Show and Tell: The Sepiachord Passport

First things first: not only did the nice people at Projekt send me a copy of The Sepiachord Passport, but I’m friends with the crew at Sepiachord. I was there the fateful night when Mr. Bodwell came up with a name for that genre of music that sounded like the descendants of Tom Waits, Nick Cave, and Rasputina, and I’m very glad I was! Thanks to the tireless efforts of Mr. Bodwell, I’ve been introduced to swarms of new musicians to listen to. The Sepiachord Passport is a wonderful sampler of quirky musical delights; while the core aesthetic behind the idea of Sepiachord is steampunk, there are glimmers of dark circus, burlesque, cabaret, and other sub-sub-genres flavoring this collection. Here, let me tell you about some of my favorites!

It opens with “Roll Up” by the Tiger Lillies, a band I will forever hold dear for their Edward Gorey album. “Roll Up” is a musical sideshow huckster extolling a list of seedy and glamorous sights, all to lure you into a darkened alleyway and possibly steal all your money. But you’ll be so entranced by the oddities on display that you may just decide to join the sideshow yourself …

Walter Sickert & the Army of Broken Toys take on some themes from Alice In Wonderland with “Off With Her Head!!!”, but imbues them with a sense of nightmarish but enticing menace that is often missing from other tributes to Lewis Carroll. It’s a song that is perfect for a gathering that has more of an emphasis on mad than tea party, and I’ve found myself gleefully humming along with the crowd chanting “Off! Head!”, perhaps more than is seemly.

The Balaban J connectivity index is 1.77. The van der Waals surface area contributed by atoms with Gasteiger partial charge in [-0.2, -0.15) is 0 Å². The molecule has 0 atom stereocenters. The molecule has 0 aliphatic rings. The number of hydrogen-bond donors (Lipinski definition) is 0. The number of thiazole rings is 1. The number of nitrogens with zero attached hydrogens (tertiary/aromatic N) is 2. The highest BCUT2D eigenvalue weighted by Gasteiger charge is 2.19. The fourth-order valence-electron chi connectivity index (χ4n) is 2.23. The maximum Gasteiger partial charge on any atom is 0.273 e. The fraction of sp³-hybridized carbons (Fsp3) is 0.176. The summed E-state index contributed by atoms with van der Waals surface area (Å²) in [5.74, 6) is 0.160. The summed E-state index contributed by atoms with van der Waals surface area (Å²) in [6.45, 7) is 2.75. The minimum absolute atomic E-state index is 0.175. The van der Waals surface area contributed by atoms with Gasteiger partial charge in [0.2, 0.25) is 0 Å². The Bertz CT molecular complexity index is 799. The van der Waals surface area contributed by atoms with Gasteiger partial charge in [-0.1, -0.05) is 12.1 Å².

“The Scarlet Carpet Interstate, Part One” is a mesmerizing instrumental from Nathanial Johnstone & the Brazillian Surf Mafia, a band I’ve been lucky enough to see perform live. The song is sinuous and undulating, and beckons you to follow that Scarlet Carpet Interstate to what surely must be a more glamorous and mysterious existence.

“If I Told You Once” by Circus Contraption is the lament of a man who warned his ladylove that he was full of despair and “held in the grip of incurable vice”, and that she shouldn’t fall in love with him. Alas for her, she did, and was driven to take her life. You would think that such a quintessential death ballad wouldn’t sound as jaunty as this one does, but the song bounces along in a merry, if minor-key, way. At some point in the future, I would love to waltz around a darkened dance floor to this song.

I swear, I don’t just love “Kibosh On Your Scene” by Emperor Norton’s Stationary Marching Band just because it uses kibosh in the title nor because the Emperor Norton is one of my personal role models. Honest. The song is a chaotic, jazzy instrumental that sounds like what sinister circus performers would listen to before they crept out to “recruit” new talent for their nomadic show of unearthly delights.

By all rights, “Sweet Cold Collation” by Professor Elemental is not a song that should get stuck in my head. It isn’t, for almost all strains of hip-hop leave me distinctly cold. But the mad genius who brought us “Cup of Brown Joy” and “Fighting Trousers” somehow manages to create a mixture of neo-Victorian sensibilities, vaudeville, and hip-hop that is irresistible.

Toy-Box Trio are another band that I’ve had the great joy of seeing in concert, and I’m thrilled that their song “Stamp collection” closes out The Sepiachord Passport. With a tuba, accordion, and yes, a toy piano, Toy-Box Trio are the soundtrack to movies that don’t yet exist; movies that would most likely be strange, scratchy stop-motion animation featuring dolls that come to life and strange shadows lurking just outside the bedroom window.

All in all, The Sepiachord Passport is 20 tracks of musical wonder, full of new things to enhance your music collection, to lure you into shadowy circus tents, and to make you think of vintage sepia photos where the faces seem to change right before your very eyes. Go purchase a copy, you won’t be disappointed.

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